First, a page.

So, for the most part, Americans, laymen and historians alike, have been able to practice what some historians have termed "selective" recollection or "historical amnesia" about the violence in their past and present.

Since the 1960s, historians' works, cumulatively, have demonstrated a causal connection between American culture and the American predisposition to use violence. We might now be experiencing yet another by-product of this national penchant for violence -- a willingness to engage in a major war without asking very many hard questions. It's the American Way.

I have said it before the level of our technology, the level of our civilization be as it may; is not a measure of our civility. Violence is as American as our cliché Apple Pie. We are not far removed from our frontier imprint. The last fabled gunman of the frontier died at his desk at The New York Times in 1910. His gun was found in his desk drawer.

But it is time again to remind everyone of the slippery slope of Fascism upon which this nation has been embarked for some time. It is not even a slope any longer; it is now the steep downward side of the roller coaster.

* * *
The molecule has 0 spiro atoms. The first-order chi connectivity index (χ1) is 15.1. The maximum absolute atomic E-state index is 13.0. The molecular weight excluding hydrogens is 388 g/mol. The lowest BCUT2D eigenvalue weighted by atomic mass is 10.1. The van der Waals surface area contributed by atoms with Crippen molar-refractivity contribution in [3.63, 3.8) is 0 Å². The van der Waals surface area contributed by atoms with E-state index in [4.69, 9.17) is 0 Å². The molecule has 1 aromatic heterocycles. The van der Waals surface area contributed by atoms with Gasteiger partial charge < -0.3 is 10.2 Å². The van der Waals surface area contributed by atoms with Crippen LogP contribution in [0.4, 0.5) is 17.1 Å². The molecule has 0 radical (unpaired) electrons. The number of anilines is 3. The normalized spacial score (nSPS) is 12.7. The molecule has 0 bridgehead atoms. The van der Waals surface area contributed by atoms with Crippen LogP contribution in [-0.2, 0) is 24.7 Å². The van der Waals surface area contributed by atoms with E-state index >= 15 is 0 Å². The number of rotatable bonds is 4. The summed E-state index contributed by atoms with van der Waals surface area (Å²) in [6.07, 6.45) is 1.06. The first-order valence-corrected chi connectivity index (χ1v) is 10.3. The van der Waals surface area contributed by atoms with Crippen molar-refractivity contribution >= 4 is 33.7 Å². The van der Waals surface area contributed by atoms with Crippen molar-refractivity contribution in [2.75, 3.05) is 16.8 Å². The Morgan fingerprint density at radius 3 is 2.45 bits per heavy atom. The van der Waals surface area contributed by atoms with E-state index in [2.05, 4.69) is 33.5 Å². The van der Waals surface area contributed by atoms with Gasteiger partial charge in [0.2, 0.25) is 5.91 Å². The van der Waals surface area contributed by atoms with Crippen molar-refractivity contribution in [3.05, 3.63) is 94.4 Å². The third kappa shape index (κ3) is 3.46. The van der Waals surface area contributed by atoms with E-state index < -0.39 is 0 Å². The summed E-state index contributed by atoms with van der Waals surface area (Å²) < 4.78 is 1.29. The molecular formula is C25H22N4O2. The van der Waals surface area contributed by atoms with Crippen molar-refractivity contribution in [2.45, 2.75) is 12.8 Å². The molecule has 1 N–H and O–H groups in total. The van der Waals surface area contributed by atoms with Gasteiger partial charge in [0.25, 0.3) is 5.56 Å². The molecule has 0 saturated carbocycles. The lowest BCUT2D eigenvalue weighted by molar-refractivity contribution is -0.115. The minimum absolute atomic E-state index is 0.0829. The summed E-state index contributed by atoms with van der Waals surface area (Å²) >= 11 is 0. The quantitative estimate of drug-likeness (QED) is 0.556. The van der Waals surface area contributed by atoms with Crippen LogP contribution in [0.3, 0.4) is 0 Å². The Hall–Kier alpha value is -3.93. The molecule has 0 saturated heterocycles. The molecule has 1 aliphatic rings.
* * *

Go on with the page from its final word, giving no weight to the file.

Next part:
The end of the ride is in sight!

The rise of fascism in America: it will all seem so normal.

Fascism in America won’t come with jackboots, book burnings, mass rallies, and fevered harangues, nor will it come with black helicopters or tanks on the street. It won’t come like a storm—but as a break in the weather, that sudden change of season you might feel when the wind shifts on an October evening: Everything is the same, but everything has changed. Something has gone, departed from the world, and a new reality will have taken its place.

But it will all seem “normal”.

All the old forms will still be there: legislatures, elections, campaigns—plenty of bread and circuses.

It will all seem “normal”.

But “consent of the governed” will no longer apply; actual control of the state will have passed to a small and privileged group who rule for the benefit of their wealthy peers and corporate patrons.

But it will all seem ““normal””.

The change in America is taking place as I write, and Sinclair Lewis prophetically said” “That when Fascism comes to America it will be wrapped in the flag and carrying a cross.”